The combination of enzyme assay-targeted single-gene testing and a focused neuromuscular next-generation sequencing panel appears to be more effective for Pompe disease (PD) diagnosis than stand-alone new-generation sequencing (NGS), according to a recently published study in Molecular Genetics and Metabolism.
The Lantern Project, a complementary diagnostic program for PD, combines enzymatic, biomarker, and genetic testing to provide a quick and accurate PD diagnosis and distinguish it from other phenotypically similar conditions.
Close to 8000 patients were tested through the project from 2018 to 2021. Standard testing includes both genetic sequencing and enzymatic testing. When required, the Focused Neuromuscular (FNM) Panel is also available.
Enzymatic testing was added in cases where two GAA variants were found on the panel, which improved diagnosis in patients with variants of unknown significance (VUS).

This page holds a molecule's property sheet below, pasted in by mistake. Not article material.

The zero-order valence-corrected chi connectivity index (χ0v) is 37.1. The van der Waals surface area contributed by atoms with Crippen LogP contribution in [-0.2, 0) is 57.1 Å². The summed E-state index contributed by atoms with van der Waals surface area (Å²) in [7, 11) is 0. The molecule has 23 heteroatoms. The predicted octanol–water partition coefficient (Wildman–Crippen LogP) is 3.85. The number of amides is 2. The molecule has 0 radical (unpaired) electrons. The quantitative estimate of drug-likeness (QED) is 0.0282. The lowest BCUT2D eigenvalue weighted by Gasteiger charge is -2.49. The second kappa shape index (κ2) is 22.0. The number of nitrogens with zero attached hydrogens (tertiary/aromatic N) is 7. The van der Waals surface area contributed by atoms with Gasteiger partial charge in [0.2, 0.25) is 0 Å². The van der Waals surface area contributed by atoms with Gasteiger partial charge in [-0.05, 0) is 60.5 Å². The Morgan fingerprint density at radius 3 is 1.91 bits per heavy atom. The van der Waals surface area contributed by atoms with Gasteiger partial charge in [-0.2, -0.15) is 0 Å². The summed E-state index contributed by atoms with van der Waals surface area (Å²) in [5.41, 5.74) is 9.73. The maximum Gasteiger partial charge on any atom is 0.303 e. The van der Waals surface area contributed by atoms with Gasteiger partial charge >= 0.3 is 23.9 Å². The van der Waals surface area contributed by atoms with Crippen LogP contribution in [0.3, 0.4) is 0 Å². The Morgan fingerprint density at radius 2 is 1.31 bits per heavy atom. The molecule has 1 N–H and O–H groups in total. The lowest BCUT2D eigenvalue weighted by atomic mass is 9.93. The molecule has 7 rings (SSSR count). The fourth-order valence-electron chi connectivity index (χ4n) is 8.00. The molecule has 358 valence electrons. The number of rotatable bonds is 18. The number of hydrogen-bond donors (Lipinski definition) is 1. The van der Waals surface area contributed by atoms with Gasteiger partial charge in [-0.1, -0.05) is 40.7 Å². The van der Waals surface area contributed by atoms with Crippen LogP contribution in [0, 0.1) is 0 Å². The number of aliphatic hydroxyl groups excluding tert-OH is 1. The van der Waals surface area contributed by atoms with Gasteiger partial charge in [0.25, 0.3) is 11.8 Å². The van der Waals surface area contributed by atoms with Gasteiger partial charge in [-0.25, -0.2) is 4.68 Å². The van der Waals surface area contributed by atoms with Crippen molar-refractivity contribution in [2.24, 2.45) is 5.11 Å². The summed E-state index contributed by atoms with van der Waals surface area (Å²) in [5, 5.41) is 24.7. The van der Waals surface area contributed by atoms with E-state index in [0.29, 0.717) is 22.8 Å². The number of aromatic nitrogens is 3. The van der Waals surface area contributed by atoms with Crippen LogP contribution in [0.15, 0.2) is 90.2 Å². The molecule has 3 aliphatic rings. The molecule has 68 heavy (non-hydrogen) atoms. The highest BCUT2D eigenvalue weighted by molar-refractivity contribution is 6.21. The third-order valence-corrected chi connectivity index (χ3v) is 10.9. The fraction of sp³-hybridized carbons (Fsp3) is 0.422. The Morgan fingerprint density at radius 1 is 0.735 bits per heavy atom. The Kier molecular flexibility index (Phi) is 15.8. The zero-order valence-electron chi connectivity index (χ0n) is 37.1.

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Approximately 6400 patients received NGS panel testing, while close to 1300 received PD-targeted testing. Of those, 140 patients were diagnosed with PD during the program, of which 40 were diagnosed through an NGS panel and the remaining 100 through targeted testing with GAA enzyme and DNA sequencing, including GAA gene sequencing. This represented a 0.6% yield for stand-alone NGS testing and a 7% diagnostic yield for targeted testing.
The most commonly provided clinical information was newborn screening. When symptoms were reported, the most common was proximal muscle weakness, followed by cardiac findings and nervous system symptoms.
“The Lantern Project demonstrates the combinatorial utility of a focused neuromuscular NGS panel, enzyme assay, and targeted genetic testing in diagnosing Pompe disease, which could be further extended to other conditions where an enzymatic assay could be used, especially for resolution of VUS,” the authors concluded.
Sniderman King L, Pan Y, Nallamilli BR, et al. Pompe disease ascertained through the Lantern Project, 2018–2021: Next-generation sequencing and enzymatic testing to overcome obstacles to diagnosis. Mol Genet Metab. Published online April 5, 2023. doi:10.1016/j.ymgme.2023.107565